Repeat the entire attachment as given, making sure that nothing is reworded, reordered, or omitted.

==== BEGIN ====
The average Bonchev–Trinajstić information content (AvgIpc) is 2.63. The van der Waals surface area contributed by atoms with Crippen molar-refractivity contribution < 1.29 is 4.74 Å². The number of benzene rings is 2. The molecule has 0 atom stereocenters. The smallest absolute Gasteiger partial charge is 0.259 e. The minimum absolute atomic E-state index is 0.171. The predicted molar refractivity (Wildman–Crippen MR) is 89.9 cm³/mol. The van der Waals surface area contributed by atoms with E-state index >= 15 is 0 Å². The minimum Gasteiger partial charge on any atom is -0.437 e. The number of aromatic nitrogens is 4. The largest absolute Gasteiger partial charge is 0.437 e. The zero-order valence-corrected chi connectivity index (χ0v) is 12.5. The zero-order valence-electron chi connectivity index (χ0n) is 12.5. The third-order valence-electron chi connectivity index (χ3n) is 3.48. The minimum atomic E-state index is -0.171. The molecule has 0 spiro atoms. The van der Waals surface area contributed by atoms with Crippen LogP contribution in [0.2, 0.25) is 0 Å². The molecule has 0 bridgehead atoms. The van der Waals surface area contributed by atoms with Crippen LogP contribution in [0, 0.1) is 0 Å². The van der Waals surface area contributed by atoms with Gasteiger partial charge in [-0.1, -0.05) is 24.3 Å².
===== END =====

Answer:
The average Bonchev–Trinajstić information content (AvgIpc) is 2.63. The van der Waals surface area contributed by atoms with Crippen molar-refractivity contribution < 1.29 is 4.74 Å². The number of benzene rings is 2. The molecule has 0 atom stereocenters. The smallest absolute Gasteiger partial charge is 0.259 e. The minimum absolute atomic E-state index is 0.171. The predicted molar refractivity (Wildman–Crippen MR) is 89.9 cm³/mol. The van der Waals surface area contributed by atoms with E-state index >= 15 is 0 Å². The minimum Gasteiger partial charge on any atom is -0.437 e. The number of aromatic nitrogens is 4. The largest absolute Gasteiger partial charge is 0.437 e. The zero-order valence-corrected chi connectivity index (χ0v) is 12.5. The zero-order valence-electron chi connectivity index (χ0n) is 12.5. The third-order valence-electron chi connectivity index (χ3n) is 3.48. The minimum atomic E-state index is -0.171. The molecule has 0 spiro atoms. The van der Waals surface area contributed by atoms with Crippen LogP contribution in [0.2, 0.25) is 0 Å². The molecule has 0 bridgehead atoms. The van der Waals surface area contributed by atoms with Crippen LogP contribution in [0, 0.1) is 0 Å². The van der Waals surface area contributed by atoms with Gasteiger partial charge in [-0.1, -0.05) is 24.3 Å².